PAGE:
2014: The political year in previewBottom Highlights, Politically Aware Thursday, January 2nd, 2014
Commentary: Politically Aware
Midterms don’t have the cachet of presidential years, but 2014 looks to be an important election year, particularly for San Diego and the LGBT community.
Mayor of San Diego. Both candidates have history on their side. Special elections typically bring out a more conservative electorate, which would help Councilmember Kevin Faulconer. Councilmember David Alvarez benefits from San Diego’s tradition of opting against the top vote-getter from the primary. Given the already small pool of undecided voters, expect this to be an increasingly ugly, get out the base election. An Alvarez victory would suggest the progressive coalition that elected Filner and Obama can be tapped outside a presidential year, a bad omen for local Republicans.
San Diego Unified School District. Kevin Beiser became chairman this December, but he was elected to the board in 2010, meaning he’s up in 2014. His efforts have nurtured a politically broad base of support, but that doesn’t mean he will walk into a second term. His re-election is well worth a trip down the ballot, as it could solidify gains made against bullying and ease implementation of rules protecting transgender students.
San Diego City. Incumbents rarely lose Council elections, but the Democrats are defending safer turf in 2014. Should Alvarez lose his bid for mayor, expect him to win back his District 8 Council seat handily. Should Alvarez become mayor, expect one of his supporters, or one of his Democratic opponents from 2010, to take the seat. Given the partisan slant of District 4, Councilmember Myrtle Cole seems a safe bet to win a full term.
The safety of those seats is allowing Democrats to play offense in places like District 2, where Kevin Faulconer is termed out in 2014. Redistricting moved District 6 Councilmember Lorie Zapf into District 2, where she will run as a quasi-incumbent. Democrats have quickly coalesced behind former federal prosecutor Sarah Boot, who could give Zapf a tough race. Zapf’s move leaves District 6 up for grabs. Carol Kim has the County Democratic Party endorsement, Chris Cate has the Republican endorsement, and Mitz Lee is working to carve out a niche in the middle. The somewhat unusual pre-primary party endorsements reflect the stakes: if Democrats pick off one of these seats, they will be able to override vetos by a Mayor Faulconer or Alvarez.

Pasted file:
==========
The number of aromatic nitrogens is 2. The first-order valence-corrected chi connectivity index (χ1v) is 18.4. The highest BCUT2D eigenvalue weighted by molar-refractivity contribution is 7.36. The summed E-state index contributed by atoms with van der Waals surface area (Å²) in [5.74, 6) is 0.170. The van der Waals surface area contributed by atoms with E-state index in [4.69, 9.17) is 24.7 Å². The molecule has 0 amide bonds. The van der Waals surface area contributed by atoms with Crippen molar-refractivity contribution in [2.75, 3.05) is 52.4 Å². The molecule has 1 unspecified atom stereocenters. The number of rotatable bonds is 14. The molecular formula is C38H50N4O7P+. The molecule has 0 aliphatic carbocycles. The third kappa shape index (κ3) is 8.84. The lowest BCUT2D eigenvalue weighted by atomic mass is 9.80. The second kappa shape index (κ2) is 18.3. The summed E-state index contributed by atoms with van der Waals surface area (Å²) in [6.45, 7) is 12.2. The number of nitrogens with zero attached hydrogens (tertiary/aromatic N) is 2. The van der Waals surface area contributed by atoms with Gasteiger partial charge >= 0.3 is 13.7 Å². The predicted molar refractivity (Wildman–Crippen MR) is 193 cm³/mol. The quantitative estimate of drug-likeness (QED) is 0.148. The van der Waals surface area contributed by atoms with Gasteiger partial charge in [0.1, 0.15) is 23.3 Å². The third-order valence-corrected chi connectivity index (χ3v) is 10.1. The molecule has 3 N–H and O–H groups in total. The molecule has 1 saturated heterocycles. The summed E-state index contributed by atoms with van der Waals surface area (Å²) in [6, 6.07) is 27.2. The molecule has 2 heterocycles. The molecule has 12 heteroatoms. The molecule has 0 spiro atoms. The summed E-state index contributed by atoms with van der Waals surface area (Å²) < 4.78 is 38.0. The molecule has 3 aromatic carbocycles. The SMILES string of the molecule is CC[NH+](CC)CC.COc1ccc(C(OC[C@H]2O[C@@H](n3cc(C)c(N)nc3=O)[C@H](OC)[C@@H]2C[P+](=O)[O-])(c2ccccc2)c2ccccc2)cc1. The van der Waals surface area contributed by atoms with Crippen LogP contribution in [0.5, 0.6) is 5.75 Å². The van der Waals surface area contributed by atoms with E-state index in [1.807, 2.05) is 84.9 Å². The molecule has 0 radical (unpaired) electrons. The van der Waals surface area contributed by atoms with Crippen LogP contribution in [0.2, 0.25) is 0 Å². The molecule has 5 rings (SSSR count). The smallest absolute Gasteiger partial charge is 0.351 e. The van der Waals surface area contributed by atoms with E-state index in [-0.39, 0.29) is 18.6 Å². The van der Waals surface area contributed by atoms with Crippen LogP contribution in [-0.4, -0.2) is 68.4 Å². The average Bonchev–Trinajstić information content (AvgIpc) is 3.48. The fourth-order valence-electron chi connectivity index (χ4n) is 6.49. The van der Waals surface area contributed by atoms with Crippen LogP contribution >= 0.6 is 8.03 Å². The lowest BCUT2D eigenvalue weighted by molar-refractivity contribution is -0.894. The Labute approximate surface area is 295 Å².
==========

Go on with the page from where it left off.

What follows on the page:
The June 3 primary ballot will also decide the fate of the Barrio Logan Community Plan. At the moment, this looks like a turnout wash, with businesses having more money for ads, but residents having more voters and boots on the ground. If the unions who have voiced support come in with money, the needle moves toward a “yes” on the plan.
San Diego County Supervisor. Supervisors Bill Horn and Ron Roberts are both running in their last election before term limits kick in. For many years, supervisorial races were a formality, with incumbents cruising to victory in the primaries. This year could be different. Horn’s District 5 leans conservative, but he has drawn a high profile challenger in Oceanside Mayor Jim Wood. Roberts doesn’t have a major challenger yet, but the Democratic slant of District 4 puts him at risk, as Stephen Whitburn showed by forcing a run-off and taking 43 percent during the Republican wave of 2010.